By Mike Mount
As presidential races go, one expects a candidate's talking points on major issues to sometimes seem vague. Tuesday's speech by Mitt Romney laying out his foreign policy plans, at some points seemed not only vague, but not very different from President Barack Obama's positions in key areas.
The Republican presidential candidate delivered his speech before the national convention of the Veterans of Foreign Wars (VFW) a day after Obama spoke at the same convention.
While again railing against the president for removing surge troops early, before the fighting season ends in Afghanistan, he called the president's plan a politically timed retreat. But Romney did not offer any alternatives and instead called for a plan basically identical to that of the president's.
"As president, my goal in Afghanistan will be to complete a successful transition to Afghan security forces by the end of 2014. I will evaluate conditions on the ground and solicit the best advice of our military commanders," Romney said.
Ads touting the candidates' military records have been a staple of Presidential campaigns for decades, but not this year. In fact this is the first time in nearly 70 years that neither Presidential candidate has served in the military. CNN's Chris Lawrence reports on whether it matters in the race.
By Mike Mount
Flight restrictions for the plagued F-22 will start to be lifted after the Air Force said it had a plan to mitigate the oxygen issues that sparked questions about the jet fighter's safety.
Defense Secretary Leon Panetta approved the plan to begin lifting the restrictions after the Air Force reported it has identified the issues causing reduced oxygen problems that pilots were experiencing in the cockpit, Pentagon spokesman George Little said Tuesday.
Little said a valve in a pressure vest worn by the pilots to combat the effects of G-forces will have to be replaced, while pilots will receive an increased volume of air flowing to their masks by removing a filter that was installed to determine whether there were any contaminants present in the oxygen system. FULL POST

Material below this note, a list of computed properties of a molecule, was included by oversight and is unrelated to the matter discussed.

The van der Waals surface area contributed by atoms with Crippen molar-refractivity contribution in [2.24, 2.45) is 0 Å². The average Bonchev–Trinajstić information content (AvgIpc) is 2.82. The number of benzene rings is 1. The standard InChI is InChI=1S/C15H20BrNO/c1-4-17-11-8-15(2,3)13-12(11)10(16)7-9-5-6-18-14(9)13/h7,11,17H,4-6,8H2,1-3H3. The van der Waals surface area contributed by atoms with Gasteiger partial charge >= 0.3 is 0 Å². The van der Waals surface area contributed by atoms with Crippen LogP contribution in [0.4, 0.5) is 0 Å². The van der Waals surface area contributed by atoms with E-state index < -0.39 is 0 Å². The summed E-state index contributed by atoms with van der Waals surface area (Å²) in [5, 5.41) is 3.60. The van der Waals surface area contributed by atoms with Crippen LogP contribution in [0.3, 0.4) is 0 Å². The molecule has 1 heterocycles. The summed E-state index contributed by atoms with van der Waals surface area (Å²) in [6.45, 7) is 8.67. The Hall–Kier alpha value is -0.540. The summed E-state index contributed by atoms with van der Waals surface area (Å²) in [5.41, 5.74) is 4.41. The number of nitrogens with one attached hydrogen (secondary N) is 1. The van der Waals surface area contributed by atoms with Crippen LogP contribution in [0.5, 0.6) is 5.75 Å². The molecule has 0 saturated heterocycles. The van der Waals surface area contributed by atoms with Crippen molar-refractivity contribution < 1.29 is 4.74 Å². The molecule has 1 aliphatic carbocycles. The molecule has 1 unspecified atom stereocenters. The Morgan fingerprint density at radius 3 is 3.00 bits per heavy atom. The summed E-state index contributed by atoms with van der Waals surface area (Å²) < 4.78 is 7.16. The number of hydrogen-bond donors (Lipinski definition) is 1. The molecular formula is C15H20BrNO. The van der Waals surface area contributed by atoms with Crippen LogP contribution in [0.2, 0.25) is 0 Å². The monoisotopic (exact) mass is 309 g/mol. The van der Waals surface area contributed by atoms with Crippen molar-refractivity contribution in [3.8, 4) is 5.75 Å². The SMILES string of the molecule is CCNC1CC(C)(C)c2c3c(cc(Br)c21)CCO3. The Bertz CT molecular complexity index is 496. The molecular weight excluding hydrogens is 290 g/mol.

By Nasir Habib, reporting from Islamabad
The new chief of Pakistan's spy agency will urge the United States to end drone strikes on Pakistani soil and identify targets that the country's security forces can then attack, a senior intelligence official said.
Lt. Gen. Zahirul Islam will deliver the message during a meeting with the head of the CIA on August 2, said the Pakistani intelligence official, who did not want to be named because he is not authorized to speak to the media.
"You (the U.S.) develop a target and let us hit it," Islam will tell CIA Director David Petraeus, the official said. "It would be ideal if the U.S. provides drone technology to Pakistan."
Islam's call will continue an ongoing refrain from Pakistan about the CIA's controversial drone program. Pakistani officials and lawmakers have demanded an immediate end to the drone strikes, saying they have led to civilian deaths. FULL POST
By Barbara Starr
More than two years after the U.S. military discovered horrifying abuse at an Afghan hospital it was funding, Congress will on Tuesday finally hear directly from U.S. military whistle blowers and other witnesses about the scandal.
Lawmakers will listen to accusations of rampant Afghan corruption, millions of wasted taxpayer dollars and allegations that two senior U.S. Army generals tried to delay an investigation into it all, because they thought it would make the Obama Administration look bad just prior to the 2010 midterm elections.
The House Oversight Subcommittee on National Security has called the hearings after months of asking the Pentagon to investigate the matter. To date, the Pentagon has only said it is reviewing the allegations; it has not publicly said whether a formal investigation has been launched.
The hearing will bring together several recently retired military officers and current officials for the first time to testify formally about what they know about what happened at the Dawood National Military Hospital in Kabul. U.S. troops worked there trying to train Afghan medical teams to care for their wounded, spending nearly $180 million on drugs, supplies and equipment.
EDITOR'S NOTE: This is the fourth in a series of articles about national security by participants in the upcoming Aspen Security Forum. Security Clearance is a media sponsor of the event, which is taking place from July 25-28 in Aspen, Colorado.
CNN Intelligence Correspondent Suzanne Kelly talks with former Department of Homeland Security Secretary Michael Chertoff on how well the country is prepared for cyber and biological terror attacks. Secretary Chertoff now works in the private sector and as head of The Chertoff Group, which advises clients on current security needs within government.
CNN'S SUZANNE KELLY: What worries you most when it comes to potential terror attacks?
FORMER DHS SECRETARY MICHAEL CHERTOFF: I break it into two categories: things that could easily happen next week or next month, those relatively small scale attacks, for example, like Times Square or a shooting incident like the one involving Nidal Hasan. There is always a persistent threat out there and we know with what's been coming out of Yemen in the last two to three years, that they are still focused on carrying out these attacks.